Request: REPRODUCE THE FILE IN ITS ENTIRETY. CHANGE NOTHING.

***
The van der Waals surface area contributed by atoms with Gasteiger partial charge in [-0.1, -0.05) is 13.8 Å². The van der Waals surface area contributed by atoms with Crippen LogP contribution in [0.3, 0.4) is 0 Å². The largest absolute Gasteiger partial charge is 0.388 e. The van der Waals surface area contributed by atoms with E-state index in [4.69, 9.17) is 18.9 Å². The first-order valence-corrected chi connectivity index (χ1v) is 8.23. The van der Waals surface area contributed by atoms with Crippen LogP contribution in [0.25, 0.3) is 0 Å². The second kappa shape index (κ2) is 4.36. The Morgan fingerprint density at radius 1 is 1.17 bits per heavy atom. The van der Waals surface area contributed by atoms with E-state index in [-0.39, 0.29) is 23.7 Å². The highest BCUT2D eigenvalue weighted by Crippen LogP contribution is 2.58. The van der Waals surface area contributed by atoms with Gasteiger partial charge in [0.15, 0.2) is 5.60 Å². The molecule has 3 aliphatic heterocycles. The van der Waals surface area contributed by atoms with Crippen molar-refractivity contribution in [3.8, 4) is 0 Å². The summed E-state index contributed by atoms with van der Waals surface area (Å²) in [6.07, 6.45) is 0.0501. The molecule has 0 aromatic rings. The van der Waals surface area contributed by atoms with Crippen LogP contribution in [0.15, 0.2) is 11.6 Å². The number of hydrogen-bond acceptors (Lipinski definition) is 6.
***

The van der Waals surface area contributed by atoms with Gasteiger partial charge in [-0.1, -0.05) is 13.8 Å². The van der Waals surface area contributed by atoms with Crippen LogP contribution in [0.3, 0.4) is 0 Å². The largest absolute Gasteiger partial charge is 0.388 e. The van der Waals surface area contributed by atoms with E-state index in [4.69, 9.17) is 18.9 Å². The first-order valence-corrected chi connectivity index (χ1v) is 8.23. The van der Waals surface area contributed by atoms with Crippen LogP contribution in [0.25, 0.3) is 0 Å². The second kappa shape index (κ2) is 4.36. The Morgan fingerprint density at radius 1 is 1.17 bits per heavy atom. The van der Waals surface area contributed by atoms with E-state index in [-0.39, 0.29) is 23.7 Å². The highest BCUT2D eigenvalue weighted by Crippen LogP contribution is 2.58. The van der Waals surface area contributed by atoms with Gasteiger partial charge in [0.15, 0.2) is 5.60 Å². The molecule has 3 aliphatic heterocycles. The van der Waals surface area contributed by atoms with Crippen molar-refractivity contribution in [3.8, 4) is 0 Å². The summed E-state index contributed by atoms with van der Waals surface area (Å²) in [6.07, 6.45) is 0.0501. The molecule has 0 aromatic rings. The van der Waals surface area contributed by atoms with Crippen LogP contribution in [0.15, 0.2) is 11.6 Å². The number of hydrogen-bond acceptors (Lipinski definition) is 6.